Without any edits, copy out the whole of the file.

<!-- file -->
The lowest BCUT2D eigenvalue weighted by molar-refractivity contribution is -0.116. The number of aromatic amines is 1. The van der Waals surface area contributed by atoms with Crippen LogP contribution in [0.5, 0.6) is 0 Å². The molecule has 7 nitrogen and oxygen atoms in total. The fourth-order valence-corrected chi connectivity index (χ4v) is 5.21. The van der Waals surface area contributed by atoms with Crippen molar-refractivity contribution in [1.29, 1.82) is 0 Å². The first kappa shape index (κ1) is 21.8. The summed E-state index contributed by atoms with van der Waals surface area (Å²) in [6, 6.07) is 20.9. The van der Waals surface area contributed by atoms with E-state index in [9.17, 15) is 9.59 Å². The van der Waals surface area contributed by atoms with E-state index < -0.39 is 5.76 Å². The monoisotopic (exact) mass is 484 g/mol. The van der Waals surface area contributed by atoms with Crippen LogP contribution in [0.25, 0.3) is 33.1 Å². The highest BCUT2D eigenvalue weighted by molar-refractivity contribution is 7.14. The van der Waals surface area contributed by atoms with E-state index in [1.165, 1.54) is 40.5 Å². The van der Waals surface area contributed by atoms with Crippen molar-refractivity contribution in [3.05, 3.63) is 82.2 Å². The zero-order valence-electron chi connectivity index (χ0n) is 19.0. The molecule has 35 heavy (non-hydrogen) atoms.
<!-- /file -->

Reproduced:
The lowest BCUT2D eigenvalue weighted by molar-refractivity contribution is -0.116. The number of aromatic amines is 1. The van der Waals surface area contributed by atoms with Crippen LogP contribution in [0.5, 0.6) is 0 Å². The molecule has 7 nitrogen and oxygen atoms in total. The fourth-order valence-corrected chi connectivity index (χ4v) is 5.21. The van der Waals surface area contributed by atoms with Crippen molar-refractivity contribution in [1.29, 1.82) is 0 Å². The first kappa shape index (κ1) is 21.8. The summed E-state index contributed by atoms with van der Waals surface area (Å²) in [6, 6.07) is 20.9. The van der Waals surface area contributed by atoms with E-state index in [9.17, 15) is 9.59 Å². The van der Waals surface area contributed by atoms with E-state index < -0.39 is 5.76 Å². The monoisotopic (exact) mass is 484 g/mol. The van der Waals surface area contributed by atoms with Crippen LogP contribution in [0.25, 0.3) is 33.1 Å². The highest BCUT2D eigenvalue weighted by molar-refractivity contribution is 7.14. The van der Waals surface area contributed by atoms with E-state index in [1.165, 1.54) is 40.5 Å². The van der Waals surface area contributed by atoms with Crippen molar-refractivity contribution in [3.05, 3.63) is 82.2 Å². The zero-order valence-electron chi connectivity index (χ0n) is 19.0. The molecule has 35 heavy (non-hydrogen) atoms.